There exist open subsets $U_1$ and $U_2$ of $K$ such that $p \in U_1$, $f(t) \in U_2$ and $\overline{U_1} \cap \overline{U_2} = \varnothing$. By the same argument as in Claim 2, we have the condition $(2)$, i.e., $\overline{f^{-1}(\overline{U_1})} \cap \overline{f^{-1}(\overline{U_2})} = \varnothing$. Since $t \in f^{-1}(U_2)$, $t \notin \overline{f^{-1}(\overline{U_1})}$. The remainder of the proof of Claim 3 is the same as above starting with condition $(3)$ with $p=k_1$. A contradiction will be obtained. We can conclude that the assumption that $\cap \mathcal{W}(t) =\left\{p \right\}$ where $p \ne f(t)$ must be faulty. Thus Claim 3 is established.

Claim 4
For each $t \in T$, define $F:T \rightarrow K$ by letting $F(t)$ be the point in $\cap \mathcal{W}(t)$. Note that this function extends $f$. Furthermore, the map $F:T \rightarrow K$ is continuous.

To show $F$ is continuous, let $t \in T$ and let $F(t) \in E$ where $E$ is open in $K$. The collection $\mathcal{W}(t)$ is a collection of compact subsets of $K$ such that $\left\{F(t) \right\} =\cap \mathcal{W}(t) \subset E$. By Lemma 1, there exists $\left\{C_1,\cdots,C_n \right\} \subset \mathcal{W}(t)$ such that $\bigcap \limits_{i=1}^n C_i \subset E$. By the definition of $\mathcal{W}(t)$, there exists $\left\{O_1,O_2,\cdots,O_n \right\} \subset \mathcal{O}(t)$ such that each $C_i=\overline{f(S \cap O_i)}$. Let $O=O_1 \cap O_2 \cap \cdots \cap O_n$. We have:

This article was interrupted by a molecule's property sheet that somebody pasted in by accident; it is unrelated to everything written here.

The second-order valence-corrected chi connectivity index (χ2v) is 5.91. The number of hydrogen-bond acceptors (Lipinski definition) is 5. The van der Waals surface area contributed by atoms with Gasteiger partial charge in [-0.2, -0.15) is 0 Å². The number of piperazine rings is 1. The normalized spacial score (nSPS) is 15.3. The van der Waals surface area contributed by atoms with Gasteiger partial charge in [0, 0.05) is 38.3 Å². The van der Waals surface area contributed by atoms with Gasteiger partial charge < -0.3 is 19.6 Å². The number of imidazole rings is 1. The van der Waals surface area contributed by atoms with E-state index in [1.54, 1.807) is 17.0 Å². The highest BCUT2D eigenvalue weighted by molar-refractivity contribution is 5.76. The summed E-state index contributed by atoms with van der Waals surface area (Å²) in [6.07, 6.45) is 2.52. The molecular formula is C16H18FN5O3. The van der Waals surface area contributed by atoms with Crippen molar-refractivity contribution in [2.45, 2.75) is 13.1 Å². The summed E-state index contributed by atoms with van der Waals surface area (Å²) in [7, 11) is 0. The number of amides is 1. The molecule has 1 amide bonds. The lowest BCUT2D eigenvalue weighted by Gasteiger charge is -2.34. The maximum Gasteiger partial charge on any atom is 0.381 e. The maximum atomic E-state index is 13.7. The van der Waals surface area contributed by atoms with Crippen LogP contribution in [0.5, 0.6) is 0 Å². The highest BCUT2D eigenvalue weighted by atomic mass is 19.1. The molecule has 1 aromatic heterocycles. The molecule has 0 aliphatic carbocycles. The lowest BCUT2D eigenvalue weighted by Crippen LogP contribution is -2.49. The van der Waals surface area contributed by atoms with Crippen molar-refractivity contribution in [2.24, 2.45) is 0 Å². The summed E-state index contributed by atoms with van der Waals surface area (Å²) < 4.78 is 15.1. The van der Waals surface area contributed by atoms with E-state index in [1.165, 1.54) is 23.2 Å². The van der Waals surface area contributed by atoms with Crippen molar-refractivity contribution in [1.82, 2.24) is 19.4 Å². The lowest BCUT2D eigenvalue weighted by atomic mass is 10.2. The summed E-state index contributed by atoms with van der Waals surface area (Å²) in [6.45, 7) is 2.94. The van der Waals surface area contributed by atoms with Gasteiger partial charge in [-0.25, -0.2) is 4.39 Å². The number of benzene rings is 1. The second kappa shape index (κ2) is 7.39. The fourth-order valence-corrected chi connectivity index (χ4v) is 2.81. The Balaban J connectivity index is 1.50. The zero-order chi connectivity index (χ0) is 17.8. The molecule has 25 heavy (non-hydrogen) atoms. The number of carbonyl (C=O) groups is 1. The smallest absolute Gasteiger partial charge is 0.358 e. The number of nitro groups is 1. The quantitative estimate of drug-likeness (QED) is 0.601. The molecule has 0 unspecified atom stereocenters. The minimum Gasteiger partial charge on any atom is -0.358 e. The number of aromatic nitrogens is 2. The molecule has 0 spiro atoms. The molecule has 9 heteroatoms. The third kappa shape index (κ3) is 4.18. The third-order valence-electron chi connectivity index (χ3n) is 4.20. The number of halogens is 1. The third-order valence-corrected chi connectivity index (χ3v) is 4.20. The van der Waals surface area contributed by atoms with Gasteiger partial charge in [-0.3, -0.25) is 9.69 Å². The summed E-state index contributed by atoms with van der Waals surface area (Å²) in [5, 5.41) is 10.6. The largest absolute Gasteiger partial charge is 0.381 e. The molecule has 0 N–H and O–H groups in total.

$\text{ }$
$\overline{f(S \cap O)} \subset \bigcap \limits_{i=1}^n \overline{f(S \cap O_i)} \subset E \ \ \ \ \ \ \ \ \ \ \ \ \ \ (4)$
$\text{ }$

Note that $O$ is an open subset of $T$ and $t \in O$. We show that $F(O) \subset E$. Pick $a \in O$. According to the definition of $\mathcal{W}(a)$, we have $\left\{F(a) \right\}=\bigcap \limits_{U \in \mathcal{O}(a)} \overline{f(S \cap U)}$. Since $O \in \mathcal{O}(a)$, we have $F(a) \in \overline{f(S \cap O)}$. Thus by $(4)$, we have $F(a) \in E$. Thus Claim 4 is established.

With all the above claims established, we completed the proof of Theorem 2. $\blacksquare$

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Theorem C4 and Theorem U4

Proof of Theorem C4
In proving C4, we use Theorem C3, which is found in C*-Embedding Property and Stone-Cech Compactification.

Let $E$ and $F$ be two completely separated sets in $X$. Then there exists some continuous $g:X \rightarrow [0,1]$ such that for each $x \in E$, $g(x)=0$ and for each $x \in F$, $g(x)=1$. By Theorem C3, $g$ is extended by some continuous $G:\beta X \rightarrow [0,1]$. The sets $G^{-1}(0)$ and $G^{-1}(1)$ are disjoint closed sets in $\beta X$. Furthermore, $E \subset G^{-1}(0)$ and $F \subset G^{-1}(1)$. Thus $E$ and $F$ have disjoint closures in $\beta X$. $\blacksquare$